Use your words
Story starts with words. Word choice matters. It matters for fundraising story. For example,
A powerful fundraising story starts with the right words.
Just sales, right?
Isn’t fundraising just sales? Whether it’s a used car or insurance or scholarships, sales is sales, right? Not exactly.
Fundraising is different. Fundraising is different because charitable decisions are different. They’re different at a fundamental, neurological, chemical level.
Brains and giving
The first brain imaging study of charitable giving revealed some important facts. Giving shares some neural processes with other financial decisions. But charitable decisions are different. They trigger a different brain region. It’s a region that activates, “when humans looked at their own babies and romantic partners.” 
Further, “This region plays a key role … in social attachment and the release of the neuromodulators oxytocin and vasopressin.” 
Oxytocin is part of the family-bonding system. (It’s the family-bonding hormone.) Philanthropy engages this family-bonding system.
Chemistry and giving
Giving comes from social emotion. Social emotion comes from the “love and family” system. The family-bonding hormone oxytocin affects this system.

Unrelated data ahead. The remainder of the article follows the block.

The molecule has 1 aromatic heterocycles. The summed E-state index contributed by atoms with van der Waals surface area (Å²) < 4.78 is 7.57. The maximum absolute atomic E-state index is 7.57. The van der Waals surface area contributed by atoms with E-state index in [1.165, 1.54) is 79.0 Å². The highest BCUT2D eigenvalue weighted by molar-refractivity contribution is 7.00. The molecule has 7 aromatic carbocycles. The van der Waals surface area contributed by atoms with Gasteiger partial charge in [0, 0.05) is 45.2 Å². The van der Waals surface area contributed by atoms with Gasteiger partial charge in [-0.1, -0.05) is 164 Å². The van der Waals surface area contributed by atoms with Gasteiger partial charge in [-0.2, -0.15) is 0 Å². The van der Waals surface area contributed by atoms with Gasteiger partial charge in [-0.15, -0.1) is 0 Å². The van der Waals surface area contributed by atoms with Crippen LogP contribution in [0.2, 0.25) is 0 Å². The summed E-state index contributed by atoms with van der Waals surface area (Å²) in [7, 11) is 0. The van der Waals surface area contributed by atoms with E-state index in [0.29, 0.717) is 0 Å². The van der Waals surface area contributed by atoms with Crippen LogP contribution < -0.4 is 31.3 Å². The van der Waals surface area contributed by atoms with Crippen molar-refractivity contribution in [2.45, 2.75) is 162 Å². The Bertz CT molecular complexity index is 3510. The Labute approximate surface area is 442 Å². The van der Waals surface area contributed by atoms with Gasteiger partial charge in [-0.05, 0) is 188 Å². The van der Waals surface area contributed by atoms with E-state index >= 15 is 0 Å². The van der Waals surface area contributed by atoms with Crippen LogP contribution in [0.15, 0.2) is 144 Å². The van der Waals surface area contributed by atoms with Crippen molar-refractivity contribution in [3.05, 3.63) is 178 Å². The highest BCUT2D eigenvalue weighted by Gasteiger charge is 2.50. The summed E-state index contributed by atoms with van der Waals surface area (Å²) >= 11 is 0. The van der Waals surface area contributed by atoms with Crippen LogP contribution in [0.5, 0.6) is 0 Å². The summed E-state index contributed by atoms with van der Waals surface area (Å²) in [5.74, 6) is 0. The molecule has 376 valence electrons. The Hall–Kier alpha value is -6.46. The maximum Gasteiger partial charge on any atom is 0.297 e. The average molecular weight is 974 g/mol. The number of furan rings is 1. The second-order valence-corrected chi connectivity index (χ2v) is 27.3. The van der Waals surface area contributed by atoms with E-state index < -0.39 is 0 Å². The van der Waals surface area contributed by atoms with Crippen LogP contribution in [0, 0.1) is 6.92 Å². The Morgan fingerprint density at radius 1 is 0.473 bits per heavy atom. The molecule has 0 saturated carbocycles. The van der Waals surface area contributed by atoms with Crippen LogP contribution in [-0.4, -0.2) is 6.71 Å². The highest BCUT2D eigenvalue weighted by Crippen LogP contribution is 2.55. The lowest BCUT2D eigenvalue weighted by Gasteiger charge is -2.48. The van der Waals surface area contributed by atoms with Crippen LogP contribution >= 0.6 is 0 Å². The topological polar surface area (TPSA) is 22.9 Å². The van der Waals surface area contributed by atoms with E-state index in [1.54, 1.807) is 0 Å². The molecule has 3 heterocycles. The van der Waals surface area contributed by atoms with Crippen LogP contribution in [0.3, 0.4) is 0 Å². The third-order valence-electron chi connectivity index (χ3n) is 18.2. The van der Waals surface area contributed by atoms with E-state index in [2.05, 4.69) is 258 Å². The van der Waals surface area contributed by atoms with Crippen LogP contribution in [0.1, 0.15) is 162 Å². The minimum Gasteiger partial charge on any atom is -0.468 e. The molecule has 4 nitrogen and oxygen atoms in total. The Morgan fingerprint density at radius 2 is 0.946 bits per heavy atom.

Brain imaging was the first piece of evidence to show these connections. Later experiments got more direct. In one, people received a nasal spray. Some got oxytocin. Others got a placebo. Everyone then had a chance to give money. The result?
“Oxytocin raised generosity in the [game] by 80% over placebo.”
No, this does not mean, “I’ve found my fundraising answer! Just carry this nasal spray. Now, what excuse can I use to squirt it up the donor’s nose?”
The point is scientific. Giving links directly with the family-bonding hormone.
The chemistry of old-fashioned fundraising
There is another solution. We don’t have to squirt something up the donor’s nose to increase oxytocin. A later study found another way. Human touch, when combined with receiving a small gift, increased oxytocin. This surge in oxytocin also increased giving. It “increased monetary sacrifice by 243% relative to untouched controls.”
In fundraising, it’s always been a good idea to shake the donor’s hand or give a pat on the back. Bringing a small gift for a donor can also help. These age-old practices work. What’s new is learning why they work. They work through the family-bonding hormone.